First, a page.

Lena and her husband Jeffrey moved to Scarsdale in 1991. She practiced law until 1995 and then retired to focus on raising two sons, James and Nicky, now ages 23 and 19. She has a B.A. from Brown University and was awarded a Service to the School Award upon graduation from Hofstra Law School in 1987.

Jane E. Veronjaneveron

Jane Veron, completing her first term as a Scarsdale Village Trustee, embraces all aspects of her role. As a Trustee, she is actively engaged as chair, member, or liaison on a multitude of committees and councils including the Library Board, Personnel, Municipal Services, Land Use, Chamber of Commerce, Scarsdale Seniors, Youth Advisory, Drugs and Alcohol Task Force, Scarsdale Edgemont Family Counseling Service, Cable Commission, Parks & Recreation and Conservation. In addition, she initiated and leads the Ad Hoc Committee on Communications.

Jane has also held civic leadership positions as Chair of the Scarsdale Planning Board, President of the League of Women Voters of Scarsdale, Chair of SNAP, President of the Fox Meadow Neighborhood Association, and serves on the Board of the Scarsdale Foundation. In recognition of her sustained and significant impact on the community, she received the Mayor's Award for Exceptional Leadership in 2017.

Jane is CEO and co-Founder of The Acceleration Project (TAP), a nonprofit that provides high-caliber consulting services at an accessible price to small businesses, entrepreneurs, and municipalities. She is also CEO of TAP Growth Advisors, a business consulting and placement firm. Prior to TAP, Jane spent her career in strategy and marketing, working at Bain & Company, American Express, and as an independent consultant. She also has experience in private equity and venture capital as an investor and board member.

Jane earned a BA magna cum laude from Yale University and an MBA with honors from Harvard Business School. She has lived in Scarsdale for 20 years with her husband Andrew and three daughters, two of whom graduated from Scarsdale High School and one attends Scarsdale Middle School.

The General Village Election will take place Tuesday, March 20, 2018. All Election Districts will be voting at the Scarsdale Library, 54 Olmsted Road. Hours of the election are 6:00 a.m. to 9:00 a.m. and Noon to 9:00 p.m.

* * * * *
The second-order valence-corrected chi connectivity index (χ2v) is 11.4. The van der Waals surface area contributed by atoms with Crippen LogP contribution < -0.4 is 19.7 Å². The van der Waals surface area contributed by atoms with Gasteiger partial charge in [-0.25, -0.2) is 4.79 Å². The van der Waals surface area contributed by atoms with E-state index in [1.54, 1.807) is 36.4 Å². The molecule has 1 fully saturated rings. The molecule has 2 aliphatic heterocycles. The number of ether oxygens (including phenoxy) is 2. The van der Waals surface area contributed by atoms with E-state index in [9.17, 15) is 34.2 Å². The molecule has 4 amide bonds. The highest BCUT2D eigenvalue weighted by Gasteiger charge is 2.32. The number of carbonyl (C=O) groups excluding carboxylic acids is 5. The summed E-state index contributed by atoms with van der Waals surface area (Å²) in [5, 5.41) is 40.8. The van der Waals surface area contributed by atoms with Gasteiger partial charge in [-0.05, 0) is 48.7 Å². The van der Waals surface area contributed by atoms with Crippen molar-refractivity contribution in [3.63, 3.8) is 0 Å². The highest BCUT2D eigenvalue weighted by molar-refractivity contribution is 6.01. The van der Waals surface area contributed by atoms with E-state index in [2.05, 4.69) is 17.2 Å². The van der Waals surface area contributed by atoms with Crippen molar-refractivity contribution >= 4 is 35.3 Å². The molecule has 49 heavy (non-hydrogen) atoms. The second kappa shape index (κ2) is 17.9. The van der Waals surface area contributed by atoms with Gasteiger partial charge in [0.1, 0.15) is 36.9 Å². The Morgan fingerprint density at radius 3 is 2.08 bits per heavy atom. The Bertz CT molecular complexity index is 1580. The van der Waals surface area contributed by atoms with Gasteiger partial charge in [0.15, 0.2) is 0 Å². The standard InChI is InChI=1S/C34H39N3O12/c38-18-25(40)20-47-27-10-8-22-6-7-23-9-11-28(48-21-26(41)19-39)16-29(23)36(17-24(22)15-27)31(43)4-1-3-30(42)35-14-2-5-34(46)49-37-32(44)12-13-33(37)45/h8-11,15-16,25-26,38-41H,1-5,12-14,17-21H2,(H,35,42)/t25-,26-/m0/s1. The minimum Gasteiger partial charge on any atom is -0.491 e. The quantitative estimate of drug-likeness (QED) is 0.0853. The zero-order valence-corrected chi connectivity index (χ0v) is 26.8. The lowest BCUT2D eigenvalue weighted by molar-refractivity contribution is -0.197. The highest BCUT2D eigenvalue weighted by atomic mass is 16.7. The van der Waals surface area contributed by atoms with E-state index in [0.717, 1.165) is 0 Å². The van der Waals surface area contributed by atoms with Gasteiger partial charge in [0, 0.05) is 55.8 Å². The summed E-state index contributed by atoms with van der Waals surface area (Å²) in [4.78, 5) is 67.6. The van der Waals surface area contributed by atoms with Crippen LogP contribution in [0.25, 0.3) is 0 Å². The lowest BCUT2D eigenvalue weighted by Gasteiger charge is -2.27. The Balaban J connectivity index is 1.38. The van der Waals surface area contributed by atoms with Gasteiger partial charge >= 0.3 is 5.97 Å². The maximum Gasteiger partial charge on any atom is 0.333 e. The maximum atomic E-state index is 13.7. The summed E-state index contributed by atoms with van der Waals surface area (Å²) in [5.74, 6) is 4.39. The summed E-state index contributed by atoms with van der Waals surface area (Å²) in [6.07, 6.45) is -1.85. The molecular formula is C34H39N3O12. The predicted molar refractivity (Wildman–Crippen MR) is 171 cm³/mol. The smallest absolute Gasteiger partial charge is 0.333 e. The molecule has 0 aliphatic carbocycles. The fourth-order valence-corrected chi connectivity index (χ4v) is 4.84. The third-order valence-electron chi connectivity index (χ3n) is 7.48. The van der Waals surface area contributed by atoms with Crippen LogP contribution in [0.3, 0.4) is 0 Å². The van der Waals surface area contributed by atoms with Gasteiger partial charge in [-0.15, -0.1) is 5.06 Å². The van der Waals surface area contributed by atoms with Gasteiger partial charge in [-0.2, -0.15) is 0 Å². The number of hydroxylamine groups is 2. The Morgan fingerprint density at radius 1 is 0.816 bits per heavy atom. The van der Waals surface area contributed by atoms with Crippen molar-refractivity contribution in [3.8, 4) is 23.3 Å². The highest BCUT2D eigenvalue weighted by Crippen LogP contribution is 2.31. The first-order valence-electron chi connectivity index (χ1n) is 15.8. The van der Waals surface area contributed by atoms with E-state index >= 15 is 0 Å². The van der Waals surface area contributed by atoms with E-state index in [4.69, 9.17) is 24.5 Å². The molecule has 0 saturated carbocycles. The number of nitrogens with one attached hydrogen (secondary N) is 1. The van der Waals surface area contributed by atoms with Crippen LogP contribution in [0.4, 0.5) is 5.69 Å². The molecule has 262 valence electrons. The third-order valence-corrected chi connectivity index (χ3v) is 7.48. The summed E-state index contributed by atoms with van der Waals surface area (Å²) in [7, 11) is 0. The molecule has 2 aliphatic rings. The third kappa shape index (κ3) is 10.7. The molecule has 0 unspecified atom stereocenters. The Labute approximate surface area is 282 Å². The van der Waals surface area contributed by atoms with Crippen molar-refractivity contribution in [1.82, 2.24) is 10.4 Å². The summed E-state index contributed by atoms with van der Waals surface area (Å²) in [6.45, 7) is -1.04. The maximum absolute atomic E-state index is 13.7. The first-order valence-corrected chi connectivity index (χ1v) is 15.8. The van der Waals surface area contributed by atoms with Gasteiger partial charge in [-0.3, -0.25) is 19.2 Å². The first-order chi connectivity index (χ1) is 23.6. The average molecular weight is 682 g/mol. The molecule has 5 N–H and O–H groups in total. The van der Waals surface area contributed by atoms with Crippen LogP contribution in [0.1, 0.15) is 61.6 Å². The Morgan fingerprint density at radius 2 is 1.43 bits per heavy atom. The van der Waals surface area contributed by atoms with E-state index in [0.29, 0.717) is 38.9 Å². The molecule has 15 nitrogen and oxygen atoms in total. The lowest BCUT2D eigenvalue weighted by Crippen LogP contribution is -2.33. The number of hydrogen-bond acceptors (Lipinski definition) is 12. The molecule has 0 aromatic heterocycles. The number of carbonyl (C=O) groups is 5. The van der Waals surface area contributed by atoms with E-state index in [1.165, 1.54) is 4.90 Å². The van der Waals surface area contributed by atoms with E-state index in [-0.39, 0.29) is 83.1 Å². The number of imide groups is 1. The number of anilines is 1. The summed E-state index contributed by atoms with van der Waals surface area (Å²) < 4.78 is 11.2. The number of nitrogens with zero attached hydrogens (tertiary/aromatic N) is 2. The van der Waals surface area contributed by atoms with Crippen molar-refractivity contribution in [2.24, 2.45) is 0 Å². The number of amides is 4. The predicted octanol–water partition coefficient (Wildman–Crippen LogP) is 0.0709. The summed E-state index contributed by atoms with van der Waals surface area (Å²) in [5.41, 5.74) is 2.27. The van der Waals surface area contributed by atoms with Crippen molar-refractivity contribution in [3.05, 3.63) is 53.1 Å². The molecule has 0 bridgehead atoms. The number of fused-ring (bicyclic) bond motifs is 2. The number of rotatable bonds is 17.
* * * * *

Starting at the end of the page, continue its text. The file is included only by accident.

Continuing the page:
Submitted by Jon Mark, Campaign Committee Co-Chair
Phone: 914-472-4053

Have something to say? Please include your REAL name and street address and we will be happy to post your comment.

FreightwayAerialViewThe Village of Scarsdale Freightway Steering Committee has completed the visioning study to guide potential redevelopment of the Freightway Site, an underutilized area adjacent to the Scarsdale Metro North Railroad Station. The Committee will present its findings to the Land Use Committee of the Board of Trustees on Tuesday, February 13th at 6:00 PM in the Village Hall.
The study provides a community-based vision for the Freightway Site to ensure that future redevelopment enhances the Village Center while meeting local needs. The study adequately considers potential impacts and/or constraints, such as revenue generation, parking, traffic, infrastructure, school enrollment, community facilities and services and potential demographic changes.

The community based vision was achieved through a broad and meaningful public engagement process which was guided by the Freightway Steering Committee, supported by technical planning and market professionals. The process included three public workshops, walking tours, in person and online surveys and focus groups to assist with garnering information from key stakeholders.

The Freightway Steering Committee's Vision states: "Any future development at the Freightway Site should be a signature project that positively contributes to the vibrancy of the Village Center while maintaining its current function as a commuter parking lot." The Vision is supported by seven guiding principles for the future development of an attractive, economically viable project on the site as follows:

Principle 1 - Improve Parking and Circulation
Principle 2 - Ensure that public benefits are achieved by any development
Principle 3 - Ensure contextual development (scale, bulk, height)
Principle 4 - Encourage mixed-use development supportive of the Village Center
Principle 5 - Connect and integrate the Freightway Site with the Village Center
Principle 6 - Include environmentally sustainable development
Principle 7 - Plan for the long term future within a reasonably practicable time horizon